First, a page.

When he was small, my youngest son had a habit of filling his pockets with treasures he encountered in his daily adventures. I didn't always understand the value he saw in his chosen objects -- really, how many rocks and sticks could one boy keep? In his eyes, though, each one was beautiful and important. Life is just like that on a larger scale, isn't it? We gather up the precious bits of our experiences and save them all to learn from and enjoy later. Perhaps you'll find a little something here that you'd like to keep in your own pockets. Thanks for visiting.
Thursday, April 3, 2014
The Amazing 'Mum'ford
I think I may have somehow convinced my children that I am a magician. There is no other way to explain the absolute trust they've shown in my ability to produce random items out of thin air, with no advance warning or preparation.
This morning, for example, Will told me over breakfast (in an "oh and by the way" kind of voice) that he needed to bring a snowboard to school for a presentation he was doing in French class. Luckily a snowboard is something that Will actually has and so there was a hope that we could realistically produce it in a last-minute fashion; however, he hadn't used it in awhile and neither one of us was exactly sure where it was. There were about thirty minutes left before the time he usually leaves for school, and I knew that if he followed his usual course of action for the morning, which typically involves him talking instead of eating, trying to drive Noah crazy instead of getting dressed, and making brains and things in the bathroom instead of brushing his teeth, that those thirty minutes were already more than accounted for. I wanted Will to be responsible himself for having what he needed for school, so I told him if he wanted to bring a snowboard, that he would have to hustle through his routine to leave himself enough time to find it somewhere out in the garage. (I also reminded him that remembering and taking care of this last night would have been an excellent idea.)
The snowboard must have been important to Will, because he managed to be ready on time this morning. He went out to the garage to search for it, but he came back empty-handed, and I could hear in his wavering voice the anxiety he was then feeling about not doing what he was supposed to do for his presentation. When I thought about the high levels of stress that this would cause my rule-following perfectionist boy all day, I caved and dashed out to the garage to look for the thing myself while he got his coat and boots on. (I know, I know -- it's my own fault that the boys have come to believe I'm a magician.)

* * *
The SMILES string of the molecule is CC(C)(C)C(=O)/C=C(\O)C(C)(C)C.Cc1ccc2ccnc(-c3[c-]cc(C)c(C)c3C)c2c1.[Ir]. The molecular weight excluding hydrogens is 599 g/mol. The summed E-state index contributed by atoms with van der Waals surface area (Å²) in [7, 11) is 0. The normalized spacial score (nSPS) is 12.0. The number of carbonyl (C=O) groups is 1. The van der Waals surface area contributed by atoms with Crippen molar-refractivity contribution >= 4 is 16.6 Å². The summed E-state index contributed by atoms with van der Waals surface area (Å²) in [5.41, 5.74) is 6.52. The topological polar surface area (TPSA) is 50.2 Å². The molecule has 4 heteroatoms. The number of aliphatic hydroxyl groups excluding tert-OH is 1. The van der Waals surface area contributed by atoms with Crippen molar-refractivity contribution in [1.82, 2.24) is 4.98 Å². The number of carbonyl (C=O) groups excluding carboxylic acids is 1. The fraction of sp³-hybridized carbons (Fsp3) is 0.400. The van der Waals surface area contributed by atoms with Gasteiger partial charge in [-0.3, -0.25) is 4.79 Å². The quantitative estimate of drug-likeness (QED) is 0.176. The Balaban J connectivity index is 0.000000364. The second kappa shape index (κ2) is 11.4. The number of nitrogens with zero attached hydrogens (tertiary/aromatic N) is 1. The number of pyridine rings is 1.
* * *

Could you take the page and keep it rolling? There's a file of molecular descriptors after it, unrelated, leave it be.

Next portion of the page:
With about 13 minutes left before the school bell time and a 10 minute walk ahead of the boys still, I managed to reach Matt on his phone, found out that the snowboard might possibly have been stuffed way back on the very top shelf of the garage, and completed the daring physical feat of balancing on one foot on top of a tippy storage bin and blindly reaching for something that felt like a snowboard while fishing rods, beach umbrellas, and curling brooms tumbled down on my head. I think I was as glad as Will was when a snowboard suddenly appeared in my hands amid a bang! and a pouff of smoke. (Okay fine, there was no bang! or pouff of smoke. I added those for dramatic effect.)
It's tricky sometimes as parents to find the balance between not doing too much for our kids so that they learn to be responsible, and helping them when they're struggling (because we want them to be successful and we recognize that learning tricks like planning in advance can take time). I take comfort in the fact that I've seen both boys discover from past experiences how they can be better organized so we can avoid last-minute stresses: Noah understands now not to tell me again on a January school morning when the ground is completely covered in snow that he needs a dozen rock specimens that day for a school project, and Will actually gave me a very reasonable few days' notice last week that he needed to dress like a hippie for a school assembly. Despite the fact that I had to make a snowboard magically appear at the last minute this morning, I'm hopeful that my two apprentices are figuring out how to be masters of their own successes, one trick at a time.